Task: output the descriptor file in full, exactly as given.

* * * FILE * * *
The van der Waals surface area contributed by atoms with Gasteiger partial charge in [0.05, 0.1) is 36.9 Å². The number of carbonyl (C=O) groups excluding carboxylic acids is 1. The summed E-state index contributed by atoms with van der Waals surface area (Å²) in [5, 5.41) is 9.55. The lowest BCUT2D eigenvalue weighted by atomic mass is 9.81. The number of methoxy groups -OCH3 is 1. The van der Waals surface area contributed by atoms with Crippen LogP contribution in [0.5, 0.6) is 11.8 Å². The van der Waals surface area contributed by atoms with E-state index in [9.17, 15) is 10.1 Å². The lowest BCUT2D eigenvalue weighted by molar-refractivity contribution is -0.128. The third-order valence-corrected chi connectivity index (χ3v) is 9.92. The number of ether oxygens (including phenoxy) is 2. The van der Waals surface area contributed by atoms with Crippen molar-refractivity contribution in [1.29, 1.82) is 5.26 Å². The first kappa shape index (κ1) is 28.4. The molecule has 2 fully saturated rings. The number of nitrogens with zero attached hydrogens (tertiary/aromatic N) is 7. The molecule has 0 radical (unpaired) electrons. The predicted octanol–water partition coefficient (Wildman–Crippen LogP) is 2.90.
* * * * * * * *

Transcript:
The van der Waals surface area contributed by atoms with Gasteiger partial charge in [0.05, 0.1) is 36.9 Å². The number of carbonyl (C=O) groups excluding carboxylic acids is 1. The summed E-state index contributed by atoms with van der Waals surface area (Å²) in [5, 5.41) is 9.55. The lowest BCUT2D eigenvalue weighted by atomic mass is 9.81. The number of methoxy groups -OCH3 is 1. The van der Waals surface area contributed by atoms with Crippen LogP contribution in [0.5, 0.6) is 11.8 Å². The van der Waals surface area contributed by atoms with E-state index in [9.17, 15) is 10.1 Å². The lowest BCUT2D eigenvalue weighted by molar-refractivity contribution is -0.128. The third-order valence-corrected chi connectivity index (χ3v) is 9.92. The number of ether oxygens (including phenoxy) is 2. The van der Waals surface area contributed by atoms with Crippen molar-refractivity contribution in [1.29, 1.82) is 5.26 Å². The first kappa shape index (κ1) is 28.4. The molecule has 2 fully saturated rings. The number of nitrogens with zero attached hydrogens (tertiary/aromatic N) is 7. The molecule has 0 radical (unpaired) electrons. The predicted octanol–water partition coefficient (Wildman–Crippen LogP) is 2.90.